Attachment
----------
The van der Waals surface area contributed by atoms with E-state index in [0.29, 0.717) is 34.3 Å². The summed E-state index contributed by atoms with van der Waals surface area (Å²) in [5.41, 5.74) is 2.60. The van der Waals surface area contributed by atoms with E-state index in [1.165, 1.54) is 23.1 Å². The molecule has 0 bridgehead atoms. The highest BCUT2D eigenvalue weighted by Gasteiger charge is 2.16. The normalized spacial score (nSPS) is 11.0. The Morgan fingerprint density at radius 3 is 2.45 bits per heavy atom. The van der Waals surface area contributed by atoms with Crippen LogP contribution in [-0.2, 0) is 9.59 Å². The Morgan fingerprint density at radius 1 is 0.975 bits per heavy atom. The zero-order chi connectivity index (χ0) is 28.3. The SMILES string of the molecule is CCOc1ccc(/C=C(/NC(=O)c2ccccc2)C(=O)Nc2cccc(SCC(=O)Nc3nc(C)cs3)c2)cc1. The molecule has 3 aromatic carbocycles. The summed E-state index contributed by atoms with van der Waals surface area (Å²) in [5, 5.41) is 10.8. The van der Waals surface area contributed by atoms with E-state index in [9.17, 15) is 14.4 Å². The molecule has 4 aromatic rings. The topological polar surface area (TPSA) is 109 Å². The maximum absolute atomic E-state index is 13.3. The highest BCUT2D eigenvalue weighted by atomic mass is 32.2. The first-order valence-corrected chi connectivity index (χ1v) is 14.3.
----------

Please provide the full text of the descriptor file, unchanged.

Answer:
The van der Waals surface area contributed by atoms with E-state index in [0.29, 0.717) is 34.3 Å². The summed E-state index contributed by atoms with van der Waals surface area (Å²) in [5.41, 5.74) is 2.60. The van der Waals surface area contributed by atoms with E-state index in [1.165, 1.54) is 23.1 Å². The molecule has 0 bridgehead atoms. The highest BCUT2D eigenvalue weighted by Gasteiger charge is 2.16. The normalized spacial score (nSPS) is 11.0. The Morgan fingerprint density at radius 3 is 2.45 bits per heavy atom. The van der Waals surface area contributed by atoms with Crippen LogP contribution in [-0.2, 0) is 9.59 Å². The Morgan fingerprint density at radius 1 is 0.975 bits per heavy atom. The zero-order chi connectivity index (χ0) is 28.3. The SMILES string of the molecule is CCOc1ccc(/C=C(/NC(=O)c2ccccc2)C(=O)Nc2cccc(SCC(=O)Nc3nc(C)cs3)c2)cc1. The molecule has 3 aromatic carbocycles. The summed E-state index contributed by atoms with van der Waals surface area (Å²) in [5, 5.41) is 10.8. The van der Waals surface area contributed by atoms with E-state index in [9.17, 15) is 14.4 Å². The molecule has 4 aromatic rings. The topological polar surface area (TPSA) is 109 Å². The maximum absolute atomic E-state index is 13.3. The highest BCUT2D eigenvalue weighted by atomic mass is 32.2. The first-order valence-corrected chi connectivity index (χ1v) is 14.3.